Gut Liver 2013; 7(1): 89-95 https://doi.org/10.5009/gnl.2013.7.1.89 DC Bead Transarterial Chemoembolization Is Effective in Hepatocellular Carcinoma Refractory to Conventional Transarteral Chemoembolization: A Pilot Study
Author Information
Do Seon Song*, Jong Young Choi**, Sun Hong Yoo*, Hee Yeon Kim*, Myeong Jun Song*, Si Hyun Bae*, Seung Kew Yoon*, Ho Jong Chun, Byung Gil Choi, and Hae Giu Lee

*Department of Internal Medicine, The Catholic University of Korea College of Medicine, Seoul, Korea.

Department of Radiology, The Catholic University of Korea College of Medicine, Seoul, Korea.



Correspondence to: Jong Young Choi. Department of Internal Medicine, Seoul St. Mary's Hospital, The Catholic University of Korea College of Medicine, 222 Banpo-daero, Seocho-gu, Seoul 137-701, Korea. Tel: +82-2-2258-2073, Fax: +82-2-3481-4025, jychoi@catholic.ac.kr
© The Korean Society of Gastroenterology, the Korean Society of Gastrointestinal Endoscopy, the Korean Society of Neurogastroenterology and Motility, Korean College of Helicobacter and Upper Gastrointestinal Research, Korean Association the Study of Intestinal Diseases, the Korean Association for the Study of the Liver, Korean Pancreatobiliary Association, and Korean Society of Gastrointestinal Cancer. All rights reserved.

This is an Open Access article distributed under the terms of the Creative Commons Attribution Non-Commercial License (http://creativecommons.org/licenses/by-nc/3.0) which permits unrestricted non-commercial use, distribution, and reproduction in any medium, provided the original work is properly cited.
Abstract

Background/Aims

To determine if hepatocellular carcinoma refractory to conventional transarterial chemoembolization (TACE) responds to TACE with DC beads.

Methods

Between July 2008 to June 2010, 435 patients underwent TACE. Of these, 10 patients who had tumors refractory to conventional TACE and who thus were treated with TACE with DC beads were enrolled in this study. The treatment response after TACE with DC beads was evaluated according to the modified Response Evaluation Criteria in Solid Tumors (mRECIST) and the Response Evaluation Criteria in Cancer of the Liver (RECICL).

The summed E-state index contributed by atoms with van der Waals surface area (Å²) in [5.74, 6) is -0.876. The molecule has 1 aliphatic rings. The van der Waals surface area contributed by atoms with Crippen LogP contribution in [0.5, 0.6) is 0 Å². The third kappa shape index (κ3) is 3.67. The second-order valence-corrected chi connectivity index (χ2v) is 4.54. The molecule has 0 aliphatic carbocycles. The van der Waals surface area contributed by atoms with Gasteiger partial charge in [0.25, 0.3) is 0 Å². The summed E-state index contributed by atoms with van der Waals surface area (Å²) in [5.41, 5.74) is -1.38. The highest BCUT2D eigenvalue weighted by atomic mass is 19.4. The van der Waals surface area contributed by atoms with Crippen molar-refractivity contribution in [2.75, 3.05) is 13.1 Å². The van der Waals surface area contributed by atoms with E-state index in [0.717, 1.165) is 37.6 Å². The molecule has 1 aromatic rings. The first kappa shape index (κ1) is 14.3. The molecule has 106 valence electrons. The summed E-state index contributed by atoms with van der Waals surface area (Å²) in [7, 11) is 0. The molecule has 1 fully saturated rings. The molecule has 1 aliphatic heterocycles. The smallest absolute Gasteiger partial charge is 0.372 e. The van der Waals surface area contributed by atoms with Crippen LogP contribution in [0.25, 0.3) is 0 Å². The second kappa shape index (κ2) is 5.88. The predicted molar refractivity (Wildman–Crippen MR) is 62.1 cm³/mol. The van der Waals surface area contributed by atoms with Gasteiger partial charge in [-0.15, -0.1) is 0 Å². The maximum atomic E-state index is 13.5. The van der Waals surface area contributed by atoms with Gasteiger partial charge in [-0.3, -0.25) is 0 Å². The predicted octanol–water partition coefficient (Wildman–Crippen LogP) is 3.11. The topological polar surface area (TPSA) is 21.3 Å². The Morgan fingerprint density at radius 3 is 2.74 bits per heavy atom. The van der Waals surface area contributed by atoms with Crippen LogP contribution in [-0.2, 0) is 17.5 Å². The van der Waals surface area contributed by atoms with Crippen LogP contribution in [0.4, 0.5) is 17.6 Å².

Results

Ten tumors were treated in 10 patients. Using the mRECIST and the RECICL, a complete response was observed in four (40%) of the tumors, and six tumors (60%) showed a partial response. Eight (80%) out of 10 HCCs showed delayed enhancement patterns upon angiography, and better responses were observed in these cases following DC bead treatment. The adverse effects of treatment with DC beads became tolerable.

Conclusions

TACE with DC beads was effective for HCCs refractory to conventional TACE, and this treatment elicited a better response, especially when the tumors were small and showed a delayed enhancement pattern upon angiography.

Keywords: Bead, Chemoembolization, Refractory, Hepatocellular carcinoma
Abstract

Background/Aims

To determine if hepatocellular carcinoma refractory to conventional transarterial chemoembolization (TACE) responds to TACE with DC beads.

Methods

Between July 2008 to June 2010, 435 patients underwent TACE. Of these, 10 patients who had tumors refractory to conventional TACE and who thus were treated with TACE with DC beads were enrolled in this study. The treatment response after TACE with DC beads was evaluated according to the modified Response Evaluation Criteria in Solid Tumors (mRECIST) and the Response Evaluation Criteria in Cancer of the Liver (RECICL).

Results